After three months of “lockdown: restrictions are being lifted. But what has changed? Is it safer out there? Are we better prepared? From my perspective I feel that I am in exactly the same position as I was pre-lockdown. There was a nasty virus out there on 23rd March and it was still out there on 23rd June. However, I am beginning to understand better how to protect myself and it is absolutely clear that that includes hand washing, avoiding face-touching and social distancing. Add to that the fact that it is best if I do not share my indoor space or any one else’s. That is the hard bit. Not popping around to see a neighbour or dropping in to meet friends at a cafe. And if I do go to the supermarket or use public transport I should cover my nose and mouth. On my daily walks I have witnessed masks worn over the mouth only, over the chin (like a beard!) and even hanging from the handlebars of a bike.
Something that lockdown has taught me is the absolute vital role other people play in my life. I have lived on my own for two thirds of my adult life so I am completely comfortable in my own company. What I never realised was that my survival and well-being depends on daily contact with other people. This contact can be at any level: casual conversation at the supermarket checkout or during a brief encounter on the street; chatter over a cup of coffee or while walking together; or enjoying several hours at a social gathering. Lockdown has meant that the day stretches ahead and I have far too much time to think. Every teeny niggle magnifies into a persistent pain that won’t be ignored. When I am in company my joints don’t hurt!
Throughout these past weeks I have had the unstinted support of so many friends, neighbours and family members. My two sons Peter and Richard and the latter’s wife Louise, my friends Brenda and Duncan will listen to my outpourings on the phone. My sister Ann emails from California almost daily in spite of recently undergoing major back surgery. Carol, Anne + Lyn, Sue and Elizabeth will stand outside my gate about two metres away just to chat. Neighbours Colin and Christiane and their two daughters, Hannah and Elsa are there for me whether it be shopping or a socially distanced walk. As far as grocery shopping goes I have been really spoilt: Sue also shops regularly for me and Elizabeth would text, “Do you need anything from Sainsbury’s?” I tried to dissuade Elizabeth from exposing herself to risk because she had cancer. Sadly, Elizabeth died peacefully on Saturday evening. She was such strong woman and I took strength from her friendship and support. Hannah drew me such a lovely card to cheer me up.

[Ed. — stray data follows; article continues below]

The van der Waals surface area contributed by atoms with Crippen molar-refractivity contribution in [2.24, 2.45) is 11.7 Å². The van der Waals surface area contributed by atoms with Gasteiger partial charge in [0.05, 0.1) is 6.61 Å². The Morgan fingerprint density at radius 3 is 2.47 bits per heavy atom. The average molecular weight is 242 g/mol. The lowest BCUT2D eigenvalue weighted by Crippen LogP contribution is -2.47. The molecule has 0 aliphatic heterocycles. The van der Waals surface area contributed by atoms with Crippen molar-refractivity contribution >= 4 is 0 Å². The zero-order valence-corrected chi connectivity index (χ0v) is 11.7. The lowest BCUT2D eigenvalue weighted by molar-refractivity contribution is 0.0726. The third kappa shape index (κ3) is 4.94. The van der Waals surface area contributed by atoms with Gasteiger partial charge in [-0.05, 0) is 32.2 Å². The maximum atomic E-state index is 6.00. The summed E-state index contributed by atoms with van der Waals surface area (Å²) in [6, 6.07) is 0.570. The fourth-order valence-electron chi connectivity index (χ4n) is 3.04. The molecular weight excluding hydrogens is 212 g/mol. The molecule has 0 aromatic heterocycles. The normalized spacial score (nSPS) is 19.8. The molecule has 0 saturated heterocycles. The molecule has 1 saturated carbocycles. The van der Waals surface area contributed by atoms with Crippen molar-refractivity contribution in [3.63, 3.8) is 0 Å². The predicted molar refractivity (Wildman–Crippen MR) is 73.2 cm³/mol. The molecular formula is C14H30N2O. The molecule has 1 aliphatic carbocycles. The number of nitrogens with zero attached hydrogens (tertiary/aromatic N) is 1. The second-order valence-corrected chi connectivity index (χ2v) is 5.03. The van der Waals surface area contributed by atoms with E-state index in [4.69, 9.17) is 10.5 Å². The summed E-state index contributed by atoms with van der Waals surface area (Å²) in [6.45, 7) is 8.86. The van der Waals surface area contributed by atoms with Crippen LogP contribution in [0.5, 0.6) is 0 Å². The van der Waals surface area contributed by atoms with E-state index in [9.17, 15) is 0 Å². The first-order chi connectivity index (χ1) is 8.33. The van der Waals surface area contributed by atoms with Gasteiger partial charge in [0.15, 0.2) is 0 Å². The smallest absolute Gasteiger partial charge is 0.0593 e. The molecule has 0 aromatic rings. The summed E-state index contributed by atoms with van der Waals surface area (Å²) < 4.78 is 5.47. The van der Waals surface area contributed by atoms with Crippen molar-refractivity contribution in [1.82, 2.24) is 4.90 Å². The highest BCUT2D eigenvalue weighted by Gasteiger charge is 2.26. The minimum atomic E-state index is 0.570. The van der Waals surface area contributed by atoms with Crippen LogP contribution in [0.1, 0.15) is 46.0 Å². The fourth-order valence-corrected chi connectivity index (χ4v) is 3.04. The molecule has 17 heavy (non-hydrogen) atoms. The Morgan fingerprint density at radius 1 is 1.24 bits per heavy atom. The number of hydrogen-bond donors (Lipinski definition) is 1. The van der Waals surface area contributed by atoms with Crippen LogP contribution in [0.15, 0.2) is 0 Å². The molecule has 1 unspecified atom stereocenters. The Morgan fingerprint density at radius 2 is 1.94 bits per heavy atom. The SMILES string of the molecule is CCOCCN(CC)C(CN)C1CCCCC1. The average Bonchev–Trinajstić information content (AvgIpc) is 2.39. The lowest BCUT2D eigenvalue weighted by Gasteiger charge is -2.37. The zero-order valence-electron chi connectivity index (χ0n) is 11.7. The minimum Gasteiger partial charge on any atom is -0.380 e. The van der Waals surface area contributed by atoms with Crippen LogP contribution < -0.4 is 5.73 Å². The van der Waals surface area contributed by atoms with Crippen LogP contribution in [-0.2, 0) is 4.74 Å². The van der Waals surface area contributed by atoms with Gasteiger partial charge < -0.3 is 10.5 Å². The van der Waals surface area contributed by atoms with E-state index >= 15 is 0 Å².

Actually: something has changed since Lockdown started. I am now so aware of how really blessed I am with my amazing support network.